In this regard, it is of significance that, after ten long months of a hung Parliament, Trinidad and Tobago now has in place a Government with a clear mandate conferred via the democratic traditions and processes to which the region has grown accustomed, and to which we must continue to look. 

We were indeed surprised when negative advisories about Trinidad and Tobago were posted in a few countries, recently. 

Whether the related fears were real or imagined, or resulted from fact or hoax, the Government of Trinidad and Tobago will not tolerate terrorism. 

Rest assured, my friends, that the Government of Trinidad and Tobago is committed to ensuring that the country remains safe from any undesirable and destabilizing element. 

Ladies and gentlemen, permit me to mention at this point a recent and significant achievement of the Caribbean Community. 

Mr. Karl Hudson-Phillips, O.C., an eminent practitioner of criminal law, was elected a Judge of the International Criminal Court. 

We owe a great deal to His Excellency Arthur N.R. Robinson, President of the Republic of Trinidad and Tobago, for his unflagging commitment and resolve to have the International Criminal Court recognized as a necessary addition to the corpus of international legal institutions. 

Notwithstanding, I wish also to thank you, my Caribbean colleagues, without whose support the election of Mr. Hudson-Phillips would not have been possible. 

Mr. Hudson-Phillips, like the West Indies Cricket team, is an offspring of the Caribbean soil. 

His election at this level is a victory, not only for Trinidad and Tobago, but the region as a whole. 

You would, therefore, permit me to extend, from the CARICOM platform, regional congratulations to the West Indies Cricket Team for their soldiering triumph on the opening day of the ICC World Cup Tournament.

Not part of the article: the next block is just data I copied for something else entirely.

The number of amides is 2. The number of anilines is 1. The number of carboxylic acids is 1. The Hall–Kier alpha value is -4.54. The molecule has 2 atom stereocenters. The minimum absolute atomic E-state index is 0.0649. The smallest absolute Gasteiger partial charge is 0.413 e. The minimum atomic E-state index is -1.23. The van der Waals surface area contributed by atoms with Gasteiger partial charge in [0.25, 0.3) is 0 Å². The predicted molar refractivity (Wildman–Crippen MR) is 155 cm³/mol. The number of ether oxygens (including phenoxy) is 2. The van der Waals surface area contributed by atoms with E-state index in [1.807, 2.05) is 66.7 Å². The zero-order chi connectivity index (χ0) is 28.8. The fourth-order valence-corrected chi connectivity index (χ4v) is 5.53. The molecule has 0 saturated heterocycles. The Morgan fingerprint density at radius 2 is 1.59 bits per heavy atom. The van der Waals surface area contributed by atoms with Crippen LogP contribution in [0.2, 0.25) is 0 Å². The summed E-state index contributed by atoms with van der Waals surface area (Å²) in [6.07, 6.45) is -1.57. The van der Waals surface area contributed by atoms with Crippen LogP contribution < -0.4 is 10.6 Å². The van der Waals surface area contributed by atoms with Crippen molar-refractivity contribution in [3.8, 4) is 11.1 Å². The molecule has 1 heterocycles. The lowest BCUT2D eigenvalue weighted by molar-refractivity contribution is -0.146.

Never mind the fact that we lost the very next match. 

Our triumphs, as with everything else, inclusive of our challenges, must serve as the basis for a further rally of the Caribbean people. 

It is with this understanding, that I turn to matters of the regional economy. 

Ladies and gentlemen, distinguished guests, friends, Caribbean people, on July 4, 1973, four visionary leaders of the Caribbean - the Heads of Government of Barbados, Guyana, Jamaica and Trinidad and Tobago - signed the Treaty of Chaguaramas here in Trinidad and Tobago. 

Much has happened since then. 

Today the Caribbean Community consists of fifteen Member States, with Haiti becoming the latest addition. 

We now have the Revised Treaty of Chaguaramas, which provides the legal entity for the creation of the CARICOM Single Market and Economy (CSME) which, unfortunately, is yet to materialize. 

My friends, in the new global economic order, trade is governed by a rules-based regime, which is not markedly sensitive to the limited capabilities and resources of developing economies like ours. 

The present global economic liberalization, and the proliferation of regional economic and trading blocs, demand that we implement the CSME as a priority. 

Our current customs union, lacking at the level of implementation of policy, has not been working as well as we would like to prepare Caribbean economies to cope with globalization and trade liberalization. 

We are being left behind, and will in all likelihood recede further, unless we provide ourselves with critical economic growth and development space, within the arena of the CARICOM Single Market and Economy.